Well, my long sojourn in the U.S. is finally at an end, and I'm returning to Japan with my son today. I certainly am a lucky gaijin, able to live in my favorite country in the world (Japan) yet come to the U.S. for 1-2 months every summer, attending cool anime and comic book conventions and greeting our customers. My bags are filled with various omiyage (souvenirs) for the J-List staff who worked so hard in the hot Japanese summer while I was in the U.S. I'm also bringing back various foods that are difficult to obtain in Japan, including tortillas and taco shells, since (to paraphrase Luke Skywalker), if there's a bright center to the Mexican food universe, Japan is the country that it's farthest from.
My son has had a fun time this summer, hanging out in the U.S. and going various places with me, like Death Valley, Area 51 and various ghost towns in Arizona. He enjoyed being in the U.S. for a long time and observing the things he saw. When we went to Las Vegas he saw a sign for a "VIP room" and asked me what it meant -- to him, a VIP (pronounced as a normal word, e.g. "vip," and also known as a "vipper") is what the most hardcore users of the 2ch Japanese BBS are called, something the /b/tards on 4chan. We also observed a driver honking his horn loudly at another driver who had cut him off, and he was surprised at this aggressive behavior. In Japan, drivers are generally quite polite, and a car's horn is nearly always used for its intended function, to alert other cars of a dangerous situation, or else a short beep to serve as a polite greeting when saying goodbye.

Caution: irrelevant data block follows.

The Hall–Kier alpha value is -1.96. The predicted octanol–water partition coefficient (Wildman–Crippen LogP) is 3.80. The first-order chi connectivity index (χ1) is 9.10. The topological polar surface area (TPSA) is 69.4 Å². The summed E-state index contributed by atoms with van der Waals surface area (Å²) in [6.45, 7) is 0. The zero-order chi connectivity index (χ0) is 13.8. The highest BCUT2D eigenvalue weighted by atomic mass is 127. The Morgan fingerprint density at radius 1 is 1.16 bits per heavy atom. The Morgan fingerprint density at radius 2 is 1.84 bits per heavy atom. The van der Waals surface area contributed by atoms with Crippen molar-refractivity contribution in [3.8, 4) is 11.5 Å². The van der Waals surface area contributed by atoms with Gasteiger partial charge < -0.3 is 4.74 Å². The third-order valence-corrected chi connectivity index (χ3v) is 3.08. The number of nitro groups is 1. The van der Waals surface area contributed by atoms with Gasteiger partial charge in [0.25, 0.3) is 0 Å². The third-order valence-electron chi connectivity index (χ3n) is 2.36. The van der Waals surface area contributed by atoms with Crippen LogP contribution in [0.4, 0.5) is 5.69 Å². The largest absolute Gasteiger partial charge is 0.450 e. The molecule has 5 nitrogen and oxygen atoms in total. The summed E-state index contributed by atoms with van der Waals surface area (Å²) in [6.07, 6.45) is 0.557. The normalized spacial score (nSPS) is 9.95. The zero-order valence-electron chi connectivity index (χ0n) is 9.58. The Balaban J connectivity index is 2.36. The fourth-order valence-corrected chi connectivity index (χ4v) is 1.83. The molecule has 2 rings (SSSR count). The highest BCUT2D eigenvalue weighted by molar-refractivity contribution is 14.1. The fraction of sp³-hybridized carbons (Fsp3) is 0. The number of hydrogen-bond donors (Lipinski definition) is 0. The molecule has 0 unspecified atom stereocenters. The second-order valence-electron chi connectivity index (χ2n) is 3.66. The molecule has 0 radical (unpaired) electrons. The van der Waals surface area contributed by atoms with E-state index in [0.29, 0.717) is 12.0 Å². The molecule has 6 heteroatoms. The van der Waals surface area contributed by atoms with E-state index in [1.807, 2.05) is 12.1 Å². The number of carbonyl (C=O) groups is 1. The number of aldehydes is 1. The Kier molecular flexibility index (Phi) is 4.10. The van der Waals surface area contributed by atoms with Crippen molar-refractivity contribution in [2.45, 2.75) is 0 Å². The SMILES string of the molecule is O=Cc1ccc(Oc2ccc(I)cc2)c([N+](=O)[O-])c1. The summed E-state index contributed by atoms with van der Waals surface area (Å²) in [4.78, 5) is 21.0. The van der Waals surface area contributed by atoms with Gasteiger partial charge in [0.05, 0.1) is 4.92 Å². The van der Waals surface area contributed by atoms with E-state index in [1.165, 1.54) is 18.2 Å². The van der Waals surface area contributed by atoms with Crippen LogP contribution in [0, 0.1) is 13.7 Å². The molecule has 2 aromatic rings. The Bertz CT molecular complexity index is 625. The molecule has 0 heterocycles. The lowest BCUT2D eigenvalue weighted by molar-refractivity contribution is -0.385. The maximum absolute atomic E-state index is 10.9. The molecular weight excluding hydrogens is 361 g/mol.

One day he was reading a book in Japanese, and I asked him what the title was. He said something that sounded to me like "corazón," and I asked him if he knew that this was the Spanish word for "heart." "No, not corazón, I said kore-zon. You know, with zombies." I then realized he was talking about the light novel Kore wa Zombie Desu ka? ("Is This a Zombie?" officially romanized as KOREHA ZOMBIE DESUKA?) Japanese can be a rather unwieldy language, and it's almost a given that any popular book, manga, movie or game will received shortened nickname by fans, since no one wants to go around saying Ano hi Mita Hana no Namae wo Bokutachi wa Mada Shiranai ("We still don't know the name of the flower we saw on that day") all the time -- much easier to use call it AnoHana instead. Some other shortened anime titles include Baka-Tesu (Baka to Test to Shokanju), Shuta-ge (Stein's;Gate), Mado-Magi (Madoka Magika) and good old Ore-Imo (Ore no Imouto ga Konna ni Kawaii Wake ga Nai).
Japan is the land of No Mexican Food; popular titles receive a shortened title by fans, like AnoHana.